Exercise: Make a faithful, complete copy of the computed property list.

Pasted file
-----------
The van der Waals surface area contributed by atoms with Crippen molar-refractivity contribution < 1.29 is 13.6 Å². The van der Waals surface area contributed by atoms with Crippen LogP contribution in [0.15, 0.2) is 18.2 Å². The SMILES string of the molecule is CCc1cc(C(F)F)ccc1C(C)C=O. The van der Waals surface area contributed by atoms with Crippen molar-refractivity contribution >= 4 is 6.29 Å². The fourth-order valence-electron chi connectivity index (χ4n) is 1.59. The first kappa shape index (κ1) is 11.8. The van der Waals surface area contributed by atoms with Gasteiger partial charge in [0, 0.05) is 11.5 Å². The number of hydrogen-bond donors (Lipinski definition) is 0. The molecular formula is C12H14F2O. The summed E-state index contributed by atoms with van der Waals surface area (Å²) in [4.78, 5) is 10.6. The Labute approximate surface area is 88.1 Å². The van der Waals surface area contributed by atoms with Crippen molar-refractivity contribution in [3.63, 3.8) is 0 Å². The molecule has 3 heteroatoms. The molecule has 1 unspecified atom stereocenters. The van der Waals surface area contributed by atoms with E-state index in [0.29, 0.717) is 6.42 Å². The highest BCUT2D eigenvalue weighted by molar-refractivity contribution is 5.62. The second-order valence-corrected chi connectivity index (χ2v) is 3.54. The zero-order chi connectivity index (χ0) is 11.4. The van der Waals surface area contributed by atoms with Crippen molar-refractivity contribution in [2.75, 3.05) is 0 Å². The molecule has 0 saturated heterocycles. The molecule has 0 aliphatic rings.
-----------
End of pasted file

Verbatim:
The van der Waals surface area contributed by atoms with Crippen molar-refractivity contribution < 1.29 is 13.6 Å². The van der Waals surface area contributed by atoms with Crippen LogP contribution in [0.15, 0.2) is 18.2 Å². The SMILES string of the molecule is CCc1cc(C(F)F)ccc1C(C)C=O. The van der Waals surface area contributed by atoms with Crippen molar-refractivity contribution >= 4 is 6.29 Å². The fourth-order valence-electron chi connectivity index (χ4n) is 1.59. The first kappa shape index (κ1) is 11.8. The van der Waals surface area contributed by atoms with Gasteiger partial charge in [0, 0.05) is 11.5 Å². The number of hydrogen-bond donors (Lipinski definition) is 0. The molecular formula is C12H14F2O. The summed E-state index contributed by atoms with van der Waals surface area (Å²) in [4.78, 5) is 10.6. The Labute approximate surface area is 88.1 Å². The van der Waals surface area contributed by atoms with Crippen molar-refractivity contribution in [3.63, 3.8) is 0 Å². The molecule has 3 heteroatoms. The molecule has 1 unspecified atom stereocenters. The van der Waals surface area contributed by atoms with E-state index in [0.29, 0.717) is 6.42 Å². The highest BCUT2D eigenvalue weighted by molar-refractivity contribution is 5.62. The second-order valence-corrected chi connectivity index (χ2v) is 3.54. The zero-order chi connectivity index (χ0) is 11.4. The van der Waals surface area contributed by atoms with Crippen molar-refractivity contribution in [2.75, 3.05) is 0 Å². The molecule has 0 saturated heterocycles. The molecule has 0 aliphatic rings.